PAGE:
April 29, 2013
Heartbreak: a journey (in three quotes):
The breaking of so great a thing
should make a greater crack.
(William Shakespeare, Antony and Cleopatra)
She took a step and didn’t want to take any more,
but she did.
(Markus Zusak, The Book Thief)
Someone I loved once gave me a box full of darkness.
It took me years to understand that this, too, was a gift.
April 29, 2013
I came across this beautiful rendition of the aboriginal medicine wheel (also called the wheel of life or the sacred hoop) on the outer wall of my local/district community arts council building:
I love the grounding stones at centre; the depiction of the cycles of nature, the seasons, the sun; the symbolism of birth, growth, death and rebirth — of life itself. I love how the prints of humans and animals exist together in the soil, intermingled with the roots of the trees, connected to both the seeds of life and the earth to which all living things eventually return. I love how each component of the circle relies on every other for balance, for continuity, for solidity, for completeness.
We are all one, forever united in the loop of this enduring narrative. We share the same history; we share the same future. Let’s take care of one another the best we can. Peace.
April 22, 2013
Nearly half way through her 1,100-mile hike along the Pacific Crest Trail, Cheryl Strayed watched the hiking boots she had just taken off sail over a ledge, cartwheel through the air, and disappear forever into a carpet of trees far below. Bootless yet undaunted, Strayed continued her hike.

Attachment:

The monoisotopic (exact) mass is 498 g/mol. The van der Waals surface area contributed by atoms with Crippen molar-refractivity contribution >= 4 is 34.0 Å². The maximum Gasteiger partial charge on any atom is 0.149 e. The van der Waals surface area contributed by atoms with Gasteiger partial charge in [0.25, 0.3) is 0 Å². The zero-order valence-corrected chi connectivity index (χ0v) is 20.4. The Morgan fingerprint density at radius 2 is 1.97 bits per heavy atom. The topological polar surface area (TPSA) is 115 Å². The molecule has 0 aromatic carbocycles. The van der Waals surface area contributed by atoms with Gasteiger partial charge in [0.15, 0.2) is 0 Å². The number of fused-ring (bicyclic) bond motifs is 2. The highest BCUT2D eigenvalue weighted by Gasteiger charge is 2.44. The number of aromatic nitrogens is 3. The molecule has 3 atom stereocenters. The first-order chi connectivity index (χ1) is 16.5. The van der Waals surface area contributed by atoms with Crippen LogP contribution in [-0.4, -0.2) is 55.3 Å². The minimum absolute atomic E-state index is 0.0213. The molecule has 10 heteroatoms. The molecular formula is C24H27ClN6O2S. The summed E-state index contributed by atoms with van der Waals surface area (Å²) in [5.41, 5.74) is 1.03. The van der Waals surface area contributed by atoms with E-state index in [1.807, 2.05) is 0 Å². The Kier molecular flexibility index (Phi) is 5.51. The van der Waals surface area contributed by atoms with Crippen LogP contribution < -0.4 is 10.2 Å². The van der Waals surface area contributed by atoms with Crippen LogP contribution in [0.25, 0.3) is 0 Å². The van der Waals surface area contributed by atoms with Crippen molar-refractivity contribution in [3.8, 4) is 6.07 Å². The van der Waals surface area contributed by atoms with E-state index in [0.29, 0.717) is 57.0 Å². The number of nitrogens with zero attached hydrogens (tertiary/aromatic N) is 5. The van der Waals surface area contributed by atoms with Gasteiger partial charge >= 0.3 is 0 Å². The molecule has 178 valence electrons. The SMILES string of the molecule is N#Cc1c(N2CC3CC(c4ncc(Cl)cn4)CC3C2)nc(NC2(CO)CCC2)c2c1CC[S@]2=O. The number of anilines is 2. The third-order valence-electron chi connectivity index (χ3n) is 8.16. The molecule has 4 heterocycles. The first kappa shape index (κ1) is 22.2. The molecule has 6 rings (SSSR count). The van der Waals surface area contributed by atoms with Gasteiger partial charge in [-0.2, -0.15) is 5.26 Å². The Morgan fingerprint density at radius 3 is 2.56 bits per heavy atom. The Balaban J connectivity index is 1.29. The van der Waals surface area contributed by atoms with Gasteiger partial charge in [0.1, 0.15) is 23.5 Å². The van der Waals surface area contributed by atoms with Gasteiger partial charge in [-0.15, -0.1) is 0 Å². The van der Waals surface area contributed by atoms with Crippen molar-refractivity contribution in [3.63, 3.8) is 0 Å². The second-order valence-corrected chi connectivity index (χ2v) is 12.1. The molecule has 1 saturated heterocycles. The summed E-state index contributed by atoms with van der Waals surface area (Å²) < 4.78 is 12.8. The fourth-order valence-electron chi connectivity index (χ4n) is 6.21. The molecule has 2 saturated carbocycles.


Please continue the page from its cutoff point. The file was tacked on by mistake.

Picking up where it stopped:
Gritty is one way to describe Strayed’s book Wild: From Lost to Found on the Pacific Crest Trail, in which she tells the tale of her solo three-month trek on a long-distance hiking route that spans 2,663 miles and crosses nine mountain ranges in the states of California, Oregon and Washington.
But the book is also very human. Besides the boot fiasco and other unexpected obstacles — like record snowfalls that buried portions of the trail, and having to hike 100 miles with only two cents in her pocket — Strayed trudged through a landslide of grief over the failure of her marriage, the death of her mother, and the disintegration of her family as she knew it.
Alternately laugh-out-loud funny, eyes-bug-out awe-inspiring, and crumble-inside heart-wrenching, Wild is the story of not just a physical hike, but a trek to pull the loose strands of a fraying life together into a new and cohesive whole. . . one step at a time.
“Wild: From Lost to Found on the Pacific Crest Trail” by Cheryl Strayed
April 16, 2013
I came across these two wonderfully intricate carvings peering out at me from tree trunks along a path in Prince George’s Cottonwood Island Park:
April 10, 2013
This quote from Barbara Bloom brings new perspective to the trials and tribulations we all weather in our lives:
When the Japanese mend broken objects, they aggrandize the damage by filling the cracks with gold. They believe that when something’s suffered damage and has a history, it becomes more beautiful.
You are beautiful, cracks and all. Believe it. ❤
April 9, 2013